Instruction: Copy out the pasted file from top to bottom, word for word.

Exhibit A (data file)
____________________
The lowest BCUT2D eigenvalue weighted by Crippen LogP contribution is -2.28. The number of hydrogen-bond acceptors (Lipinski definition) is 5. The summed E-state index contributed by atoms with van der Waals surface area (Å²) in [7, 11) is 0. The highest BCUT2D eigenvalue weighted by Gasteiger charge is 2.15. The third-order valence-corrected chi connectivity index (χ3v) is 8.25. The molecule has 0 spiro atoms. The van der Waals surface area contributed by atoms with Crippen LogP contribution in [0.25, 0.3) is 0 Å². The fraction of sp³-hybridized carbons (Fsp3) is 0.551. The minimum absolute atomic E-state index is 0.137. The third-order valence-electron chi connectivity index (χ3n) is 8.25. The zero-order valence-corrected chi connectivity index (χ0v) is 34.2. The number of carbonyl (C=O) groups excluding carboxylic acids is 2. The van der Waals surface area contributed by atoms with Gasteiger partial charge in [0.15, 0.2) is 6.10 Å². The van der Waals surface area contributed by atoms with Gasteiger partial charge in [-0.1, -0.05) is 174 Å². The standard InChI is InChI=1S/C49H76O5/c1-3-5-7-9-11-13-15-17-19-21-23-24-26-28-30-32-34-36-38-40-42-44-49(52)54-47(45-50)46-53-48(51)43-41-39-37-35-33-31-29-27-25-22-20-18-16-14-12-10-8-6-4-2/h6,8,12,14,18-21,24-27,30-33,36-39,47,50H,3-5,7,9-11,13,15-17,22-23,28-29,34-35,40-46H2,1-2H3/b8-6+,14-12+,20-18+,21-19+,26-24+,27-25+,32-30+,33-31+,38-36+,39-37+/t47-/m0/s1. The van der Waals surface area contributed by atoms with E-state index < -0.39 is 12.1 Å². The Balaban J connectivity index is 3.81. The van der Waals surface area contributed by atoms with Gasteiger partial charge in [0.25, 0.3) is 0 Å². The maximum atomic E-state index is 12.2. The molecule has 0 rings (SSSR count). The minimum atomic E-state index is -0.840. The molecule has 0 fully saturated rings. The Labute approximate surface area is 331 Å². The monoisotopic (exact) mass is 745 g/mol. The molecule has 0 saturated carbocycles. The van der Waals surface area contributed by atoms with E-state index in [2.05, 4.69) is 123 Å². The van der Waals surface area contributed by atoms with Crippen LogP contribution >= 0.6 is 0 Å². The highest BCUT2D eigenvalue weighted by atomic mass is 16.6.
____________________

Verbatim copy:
The lowest BCUT2D eigenvalue weighted by Crippen LogP contribution is -2.28. The number of hydrogen-bond acceptors (Lipinski definition) is 5. The summed E-state index contributed by atoms with van der Waals surface area (Å²) in [7, 11) is 0. The highest BCUT2D eigenvalue weighted by Gasteiger charge is 2.15. The third-order valence-corrected chi connectivity index (χ3v) is 8.25. The molecule has 0 spiro atoms. The van der Waals surface area contributed by atoms with Crippen LogP contribution in [0.25, 0.3) is 0 Å². The fraction of sp³-hybridized carbons (Fsp3) is 0.551. The minimum absolute atomic E-state index is 0.137. The third-order valence-electron chi connectivity index (χ3n) is 8.25. The zero-order valence-corrected chi connectivity index (χ0v) is 34.2. The number of carbonyl (C=O) groups excluding carboxylic acids is 2. The van der Waals surface area contributed by atoms with Gasteiger partial charge in [0.15, 0.2) is 6.10 Å². The van der Waals surface area contributed by atoms with Gasteiger partial charge in [-0.1, -0.05) is 174 Å². The standard InChI is InChI=1S/C49H76O5/c1-3-5-7-9-11-13-15-17-19-21-23-24-26-28-30-32-34-36-38-40-42-44-49(52)54-47(45-50)46-53-48(51)43-41-39-37-35-33-31-29-27-25-22-20-18-16-14-12-10-8-6-4-2/h6,8,12,14,18-21,24-27,30-33,36-39,47,50H,3-5,7,9-11,13,15-17,22-23,28-29,34-35,40-46H2,1-2H3/b8-6+,14-12+,20-18+,21-19+,26-24+,27-25+,32-30+,33-31+,38-36+,39-37+/t47-/m0/s1. The van der Waals surface area contributed by atoms with E-state index < -0.39 is 12.1 Å². The Balaban J connectivity index is 3.81. The van der Waals surface area contributed by atoms with Gasteiger partial charge in [0.25, 0.3) is 0 Å². The maximum atomic E-state index is 12.2. The molecule has 0 rings (SSSR count). The minimum atomic E-state index is -0.840. The molecule has 0 fully saturated rings. The Labute approximate surface area is 331 Å². The monoisotopic (exact) mass is 745 g/mol. The molecule has 0 saturated carbocycles. The van der Waals surface area contributed by atoms with E-state index in [2.05, 4.69) is 123 Å². The van der Waals surface area contributed by atoms with Crippen LogP contribution >= 0.6 is 0 Å². The highest BCUT2D eigenvalue weighted by atomic mass is 16.6.